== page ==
2.
Chin J Acad Radiol ; 4(4): 248-256, 2021.
Article in English | MEDLINE | ID: covidwho-1275040

ABSTRACT

OBJECTIVE: We aim to investigate high-resolution CT features of COVID-19 infection in Abu Dhabi, UAE, and to compare the diagnostic performance of CT scan with RT-PCR test. METHODS: Data of consecutive patients who were suspected to have COVID-19 infection and presented to our hospital were collected from March 2, 2020, until April 12, 2020. All patients underwent RT-PCR test; out of which 53.8% had chest CT scan done. Using RT-PCR as a standard reference, the sensitivity and specificity of the CT scan were calculated. We also analyzed the most common imaging findings in patients with positive RT-PCR results. RESULTS: The typical HRCT findings were seen in 50 scans (65.8%) out of total positive ones; 44 (77.2%) with positive RT-PCR results and 6 (31.6%) with negative results. The peripheral disease distribution was seen in 86%, multilobe involvement in 70%, bilateral in 82%, and posterior in 82% of the 50 scans. The ground glass opacities were seen in 50/74 (89.3%) of the positive RT-PCR group. The recognized GGO patterns in these scans were: rounded 50%, linear 38%, and crazy-paving 24%. Using RT-PCR as a standard of reference, chest HRCT scan revealed a sensitivity of 68.8% and specificity of 70%. CONCLUSION: The commonest HRCT findings in patients with COVID-19 pneumonia were peripheral, posterior, bilateral, multilobe rounded ground-glass opacities. The performance of HRCT scan can vary depending on multiple factors.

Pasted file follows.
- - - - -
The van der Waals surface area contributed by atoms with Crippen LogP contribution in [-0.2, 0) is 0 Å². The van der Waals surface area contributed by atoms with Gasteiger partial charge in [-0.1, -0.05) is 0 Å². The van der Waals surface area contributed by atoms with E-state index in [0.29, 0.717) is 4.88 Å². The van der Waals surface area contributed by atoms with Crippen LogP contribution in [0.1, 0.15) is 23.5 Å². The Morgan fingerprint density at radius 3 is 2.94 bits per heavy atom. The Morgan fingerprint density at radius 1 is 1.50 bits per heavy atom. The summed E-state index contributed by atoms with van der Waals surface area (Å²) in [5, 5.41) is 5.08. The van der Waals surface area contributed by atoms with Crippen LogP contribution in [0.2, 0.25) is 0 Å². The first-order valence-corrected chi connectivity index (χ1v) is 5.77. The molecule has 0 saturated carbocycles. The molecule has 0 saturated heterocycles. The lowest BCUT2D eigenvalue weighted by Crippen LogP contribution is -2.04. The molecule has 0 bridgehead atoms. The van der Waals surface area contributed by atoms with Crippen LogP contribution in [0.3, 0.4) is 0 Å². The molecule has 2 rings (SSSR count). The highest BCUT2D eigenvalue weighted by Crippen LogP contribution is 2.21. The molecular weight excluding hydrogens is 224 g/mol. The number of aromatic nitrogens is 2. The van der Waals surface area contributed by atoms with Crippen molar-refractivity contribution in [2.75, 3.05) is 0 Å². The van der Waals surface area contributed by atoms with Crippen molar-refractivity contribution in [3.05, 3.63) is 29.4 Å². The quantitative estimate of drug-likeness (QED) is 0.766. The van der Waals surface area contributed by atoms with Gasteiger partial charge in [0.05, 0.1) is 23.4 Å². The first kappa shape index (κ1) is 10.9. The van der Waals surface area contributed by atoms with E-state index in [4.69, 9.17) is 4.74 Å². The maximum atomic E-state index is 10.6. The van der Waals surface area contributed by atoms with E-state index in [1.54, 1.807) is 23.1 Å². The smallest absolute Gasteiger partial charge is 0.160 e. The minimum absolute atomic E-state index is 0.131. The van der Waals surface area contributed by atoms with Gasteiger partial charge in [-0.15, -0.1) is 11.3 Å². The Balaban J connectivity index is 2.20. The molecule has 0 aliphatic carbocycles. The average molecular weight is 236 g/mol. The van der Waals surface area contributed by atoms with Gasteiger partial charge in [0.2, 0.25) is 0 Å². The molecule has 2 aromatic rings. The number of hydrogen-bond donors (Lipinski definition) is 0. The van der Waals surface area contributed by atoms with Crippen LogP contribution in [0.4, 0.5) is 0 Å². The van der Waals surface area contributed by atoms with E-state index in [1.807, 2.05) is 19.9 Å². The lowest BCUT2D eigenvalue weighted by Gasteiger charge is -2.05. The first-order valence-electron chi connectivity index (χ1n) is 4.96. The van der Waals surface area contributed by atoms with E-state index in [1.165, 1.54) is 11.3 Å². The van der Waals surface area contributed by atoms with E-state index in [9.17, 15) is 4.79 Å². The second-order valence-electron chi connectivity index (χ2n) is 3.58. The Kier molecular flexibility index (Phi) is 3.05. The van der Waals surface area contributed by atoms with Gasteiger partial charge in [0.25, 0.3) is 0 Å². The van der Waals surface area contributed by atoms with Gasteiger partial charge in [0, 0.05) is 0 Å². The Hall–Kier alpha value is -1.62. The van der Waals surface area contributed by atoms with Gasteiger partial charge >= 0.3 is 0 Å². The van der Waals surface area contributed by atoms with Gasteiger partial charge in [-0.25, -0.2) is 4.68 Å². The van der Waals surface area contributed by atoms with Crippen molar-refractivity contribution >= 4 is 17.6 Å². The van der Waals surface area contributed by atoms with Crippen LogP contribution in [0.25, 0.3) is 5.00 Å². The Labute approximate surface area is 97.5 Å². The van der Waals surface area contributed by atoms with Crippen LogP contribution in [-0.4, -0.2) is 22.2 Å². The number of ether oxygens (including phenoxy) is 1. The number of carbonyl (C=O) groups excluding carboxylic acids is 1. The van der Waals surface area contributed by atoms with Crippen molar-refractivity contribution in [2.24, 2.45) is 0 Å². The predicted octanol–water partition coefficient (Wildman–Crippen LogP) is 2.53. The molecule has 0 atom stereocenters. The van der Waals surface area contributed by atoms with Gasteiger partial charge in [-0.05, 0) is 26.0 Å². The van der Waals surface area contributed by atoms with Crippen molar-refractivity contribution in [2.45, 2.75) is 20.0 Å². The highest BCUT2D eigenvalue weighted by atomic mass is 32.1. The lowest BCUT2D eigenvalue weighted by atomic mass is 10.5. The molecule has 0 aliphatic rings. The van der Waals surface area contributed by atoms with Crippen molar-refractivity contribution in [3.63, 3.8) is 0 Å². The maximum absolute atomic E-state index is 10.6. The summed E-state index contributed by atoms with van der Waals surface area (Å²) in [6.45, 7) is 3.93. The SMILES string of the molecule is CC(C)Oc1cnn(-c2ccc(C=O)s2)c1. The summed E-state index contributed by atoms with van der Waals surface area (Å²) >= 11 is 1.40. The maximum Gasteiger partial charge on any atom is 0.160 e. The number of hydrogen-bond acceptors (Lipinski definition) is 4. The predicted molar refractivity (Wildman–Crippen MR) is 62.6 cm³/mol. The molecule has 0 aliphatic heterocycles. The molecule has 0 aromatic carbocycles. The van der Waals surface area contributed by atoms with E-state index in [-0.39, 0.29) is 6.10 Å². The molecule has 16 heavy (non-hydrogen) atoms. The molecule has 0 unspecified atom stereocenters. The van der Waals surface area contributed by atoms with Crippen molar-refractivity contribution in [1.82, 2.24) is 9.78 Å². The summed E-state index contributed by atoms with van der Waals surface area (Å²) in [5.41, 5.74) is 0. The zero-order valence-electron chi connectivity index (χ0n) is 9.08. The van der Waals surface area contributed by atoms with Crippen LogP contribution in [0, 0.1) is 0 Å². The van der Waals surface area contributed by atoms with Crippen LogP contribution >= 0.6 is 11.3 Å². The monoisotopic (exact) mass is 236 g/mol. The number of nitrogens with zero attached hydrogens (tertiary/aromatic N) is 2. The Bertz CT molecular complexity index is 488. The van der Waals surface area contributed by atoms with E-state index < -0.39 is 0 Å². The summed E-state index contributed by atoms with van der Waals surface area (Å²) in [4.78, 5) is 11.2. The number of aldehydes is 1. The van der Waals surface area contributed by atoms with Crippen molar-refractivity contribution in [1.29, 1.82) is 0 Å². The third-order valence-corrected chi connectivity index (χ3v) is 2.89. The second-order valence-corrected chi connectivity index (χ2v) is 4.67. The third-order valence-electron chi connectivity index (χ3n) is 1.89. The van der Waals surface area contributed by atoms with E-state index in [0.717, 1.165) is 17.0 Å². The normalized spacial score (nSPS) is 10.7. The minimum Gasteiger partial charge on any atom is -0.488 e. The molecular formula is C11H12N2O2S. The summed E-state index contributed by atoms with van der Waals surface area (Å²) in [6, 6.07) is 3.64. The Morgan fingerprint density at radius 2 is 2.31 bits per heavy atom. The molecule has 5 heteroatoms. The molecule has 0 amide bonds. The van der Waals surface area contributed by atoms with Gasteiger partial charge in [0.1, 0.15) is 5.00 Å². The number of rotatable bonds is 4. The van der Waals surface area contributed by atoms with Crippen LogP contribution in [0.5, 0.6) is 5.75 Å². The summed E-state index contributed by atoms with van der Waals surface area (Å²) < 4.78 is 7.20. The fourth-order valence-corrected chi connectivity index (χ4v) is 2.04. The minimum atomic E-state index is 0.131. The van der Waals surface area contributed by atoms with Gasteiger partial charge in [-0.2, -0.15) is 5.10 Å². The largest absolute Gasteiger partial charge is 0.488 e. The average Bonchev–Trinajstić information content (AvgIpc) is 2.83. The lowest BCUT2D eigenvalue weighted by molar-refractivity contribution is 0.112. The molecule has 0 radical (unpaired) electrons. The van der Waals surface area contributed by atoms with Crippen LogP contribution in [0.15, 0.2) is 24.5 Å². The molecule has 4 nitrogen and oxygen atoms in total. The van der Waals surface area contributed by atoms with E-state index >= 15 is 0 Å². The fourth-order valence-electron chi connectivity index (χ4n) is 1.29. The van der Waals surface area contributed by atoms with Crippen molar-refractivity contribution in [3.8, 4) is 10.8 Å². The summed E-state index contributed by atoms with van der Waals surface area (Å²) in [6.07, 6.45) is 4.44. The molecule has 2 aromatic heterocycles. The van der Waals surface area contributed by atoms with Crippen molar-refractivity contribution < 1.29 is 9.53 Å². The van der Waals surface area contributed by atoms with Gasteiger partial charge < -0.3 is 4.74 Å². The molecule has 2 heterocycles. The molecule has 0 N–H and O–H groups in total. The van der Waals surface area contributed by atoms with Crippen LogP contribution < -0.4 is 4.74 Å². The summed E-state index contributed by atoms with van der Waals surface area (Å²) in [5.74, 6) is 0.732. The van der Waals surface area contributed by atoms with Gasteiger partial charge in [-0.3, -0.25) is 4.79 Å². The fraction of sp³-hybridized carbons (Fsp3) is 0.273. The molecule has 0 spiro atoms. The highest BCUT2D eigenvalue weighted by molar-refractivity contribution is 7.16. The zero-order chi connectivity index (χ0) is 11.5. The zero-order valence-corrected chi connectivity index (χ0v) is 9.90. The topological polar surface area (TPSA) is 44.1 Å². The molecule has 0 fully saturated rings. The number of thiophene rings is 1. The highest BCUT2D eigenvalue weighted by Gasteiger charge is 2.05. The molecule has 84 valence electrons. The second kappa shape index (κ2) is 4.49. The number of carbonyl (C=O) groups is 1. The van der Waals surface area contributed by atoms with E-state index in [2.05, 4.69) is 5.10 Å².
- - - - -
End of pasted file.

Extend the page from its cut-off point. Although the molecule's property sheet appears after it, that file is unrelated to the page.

3.
Radiol Res Pract ; 2021: 6697677, 2021.